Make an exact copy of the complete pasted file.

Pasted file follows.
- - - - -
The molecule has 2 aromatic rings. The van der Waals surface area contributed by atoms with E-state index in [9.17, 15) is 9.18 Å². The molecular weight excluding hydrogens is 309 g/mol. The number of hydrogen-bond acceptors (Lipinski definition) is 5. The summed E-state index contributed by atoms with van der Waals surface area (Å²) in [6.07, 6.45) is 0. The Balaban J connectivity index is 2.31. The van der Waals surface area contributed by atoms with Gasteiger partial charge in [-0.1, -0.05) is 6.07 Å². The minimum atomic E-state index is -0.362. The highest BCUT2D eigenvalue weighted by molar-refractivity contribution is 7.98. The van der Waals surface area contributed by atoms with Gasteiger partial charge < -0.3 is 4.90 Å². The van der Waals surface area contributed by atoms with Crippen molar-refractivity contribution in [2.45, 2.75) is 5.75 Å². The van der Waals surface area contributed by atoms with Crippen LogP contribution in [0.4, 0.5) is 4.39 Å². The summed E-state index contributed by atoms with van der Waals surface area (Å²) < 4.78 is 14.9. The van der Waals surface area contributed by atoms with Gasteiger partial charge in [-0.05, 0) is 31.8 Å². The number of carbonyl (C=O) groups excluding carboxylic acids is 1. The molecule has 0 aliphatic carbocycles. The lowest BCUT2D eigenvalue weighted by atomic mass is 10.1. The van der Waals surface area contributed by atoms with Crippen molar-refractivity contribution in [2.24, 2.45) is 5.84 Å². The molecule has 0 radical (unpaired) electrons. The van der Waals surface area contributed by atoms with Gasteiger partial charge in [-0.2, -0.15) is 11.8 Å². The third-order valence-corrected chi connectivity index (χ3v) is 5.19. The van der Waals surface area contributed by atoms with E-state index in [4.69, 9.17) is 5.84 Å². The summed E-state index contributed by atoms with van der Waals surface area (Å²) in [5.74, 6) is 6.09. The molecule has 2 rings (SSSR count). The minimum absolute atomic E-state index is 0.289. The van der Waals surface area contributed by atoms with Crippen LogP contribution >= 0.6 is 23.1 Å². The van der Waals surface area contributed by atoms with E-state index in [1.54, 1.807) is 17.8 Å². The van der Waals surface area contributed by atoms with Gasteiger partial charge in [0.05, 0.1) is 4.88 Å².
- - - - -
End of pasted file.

The molecule has 2 aromatic rings. The van der Waals surface area contributed by atoms with E-state index in [9.17, 15) is 9.18 Å². The molecular weight excluding hydrogens is 309 g/mol. The number of hydrogen-bond acceptors (Lipinski definition) is 5. The summed E-state index contributed by atoms with van der Waals surface area (Å²) in [6.07, 6.45) is 0. The Balaban J connectivity index is 2.31. The van der Waals surface area contributed by atoms with Gasteiger partial charge in [-0.1, -0.05) is 6.07 Å². The minimum atomic E-state index is -0.362. The highest BCUT2D eigenvalue weighted by molar-refractivity contribution is 7.98. The van der Waals surface area contributed by atoms with Gasteiger partial charge < -0.3 is 4.90 Å². The van der Waals surface area contributed by atoms with Crippen molar-refractivity contribution in [2.45, 2.75) is 5.75 Å². The van der Waals surface area contributed by atoms with Crippen LogP contribution in [0.4, 0.5) is 4.39 Å². The summed E-state index contributed by atoms with van der Waals surface area (Å²) < 4.78 is 14.9. The van der Waals surface area contributed by atoms with Gasteiger partial charge in [-0.05, 0) is 31.8 Å². The number of carbonyl (C=O) groups excluding carboxylic acids is 1. The molecule has 0 aliphatic carbocycles. The lowest BCUT2D eigenvalue weighted by atomic mass is 10.1. The van der Waals surface area contributed by atoms with Crippen molar-refractivity contribution in [2.24, 2.45) is 5.84 Å². The molecule has 0 radical (unpaired) electrons. The van der Waals surface area contributed by atoms with Gasteiger partial charge in [-0.2, -0.15) is 11.8 Å². The third-order valence-corrected chi connectivity index (χ3v) is 5.19. The van der Waals surface area contributed by atoms with E-state index in [4.69, 9.17) is 5.84 Å². The summed E-state index contributed by atoms with van der Waals surface area (Å²) in [5.74, 6) is 6.09. The molecule has 2 rings (SSSR count). The minimum absolute atomic E-state index is 0.289. The van der Waals surface area contributed by atoms with Crippen LogP contribution >= 0.6 is 23.1 Å². The van der Waals surface area contributed by atoms with E-state index in [1.54, 1.807) is 17.8 Å². The van der Waals surface area contributed by atoms with Gasteiger partial charge in [0.05, 0.1) is 4.88 Å².